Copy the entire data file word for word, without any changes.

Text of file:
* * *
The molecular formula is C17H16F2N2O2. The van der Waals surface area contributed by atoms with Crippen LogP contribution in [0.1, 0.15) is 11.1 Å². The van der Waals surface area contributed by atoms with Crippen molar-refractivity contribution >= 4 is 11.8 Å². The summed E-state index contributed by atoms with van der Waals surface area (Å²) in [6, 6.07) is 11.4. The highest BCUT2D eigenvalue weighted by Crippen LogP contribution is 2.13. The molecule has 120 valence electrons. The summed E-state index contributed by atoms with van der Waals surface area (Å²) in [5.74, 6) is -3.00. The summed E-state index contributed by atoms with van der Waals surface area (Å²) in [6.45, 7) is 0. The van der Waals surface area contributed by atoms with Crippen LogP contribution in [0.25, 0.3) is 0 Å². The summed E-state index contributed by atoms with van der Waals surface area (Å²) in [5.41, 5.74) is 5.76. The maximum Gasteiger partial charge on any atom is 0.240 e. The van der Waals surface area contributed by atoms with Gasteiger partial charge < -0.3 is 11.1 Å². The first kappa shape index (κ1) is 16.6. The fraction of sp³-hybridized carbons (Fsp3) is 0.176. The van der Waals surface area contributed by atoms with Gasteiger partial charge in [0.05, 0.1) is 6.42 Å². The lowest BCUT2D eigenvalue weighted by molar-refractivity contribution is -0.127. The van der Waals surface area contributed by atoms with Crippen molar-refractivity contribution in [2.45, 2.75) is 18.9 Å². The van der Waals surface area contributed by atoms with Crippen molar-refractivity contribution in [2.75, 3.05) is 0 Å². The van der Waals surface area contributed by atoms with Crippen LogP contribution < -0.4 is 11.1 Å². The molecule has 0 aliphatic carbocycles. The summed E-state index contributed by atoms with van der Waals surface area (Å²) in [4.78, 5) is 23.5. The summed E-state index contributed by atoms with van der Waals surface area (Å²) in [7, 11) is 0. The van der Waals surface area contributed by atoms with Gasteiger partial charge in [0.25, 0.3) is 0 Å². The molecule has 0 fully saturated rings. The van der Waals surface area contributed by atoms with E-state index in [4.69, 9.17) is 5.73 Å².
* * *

The molecular formula is C17H16F2N2O2. The van der Waals surface area contributed by atoms with Crippen LogP contribution in [0.1, 0.15) is 11.1 Å². The van der Waals surface area contributed by atoms with Crippen molar-refractivity contribution >= 4 is 11.8 Å². The summed E-state index contributed by atoms with van der Waals surface area (Å²) in [6, 6.07) is 11.4. The highest BCUT2D eigenvalue weighted by Crippen LogP contribution is 2.13. The molecule has 120 valence electrons. The summed E-state index contributed by atoms with van der Waals surface area (Å²) in [5.74, 6) is -3.00. The summed E-state index contributed by atoms with van der Waals surface area (Å²) in [6.45, 7) is 0. The van der Waals surface area contributed by atoms with Crippen LogP contribution in [0.25, 0.3) is 0 Å². The summed E-state index contributed by atoms with van der Waals surface area (Å²) in [5.41, 5.74) is 5.76. The maximum Gasteiger partial charge on any atom is 0.240 e. The van der Waals surface area contributed by atoms with Gasteiger partial charge < -0.3 is 11.1 Å². The first kappa shape index (κ1) is 16.6. The fraction of sp³-hybridized carbons (Fsp3) is 0.176. The van der Waals surface area contributed by atoms with Gasteiger partial charge in [0.05, 0.1) is 6.42 Å². The lowest BCUT2D eigenvalue weighted by molar-refractivity contribution is -0.127. The van der Waals surface area contributed by atoms with Crippen molar-refractivity contribution in [2.45, 2.75) is 18.9 Å². The van der Waals surface area contributed by atoms with Crippen molar-refractivity contribution in [2.75, 3.05) is 0 Å². The van der Waals surface area contributed by atoms with Crippen LogP contribution < -0.4 is 11.1 Å². The molecule has 0 aliphatic carbocycles. The summed E-state index contributed by atoms with van der Waals surface area (Å²) in [4.78, 5) is 23.5. The summed E-state index contributed by atoms with van der Waals surface area (Å²) in [7, 11) is 0. The van der Waals surface area contributed by atoms with Gasteiger partial charge in [0.25, 0.3) is 0 Å². The molecule has 0 fully saturated rings. The van der Waals surface area contributed by atoms with E-state index in [4.69, 9.17) is 5.73 Å².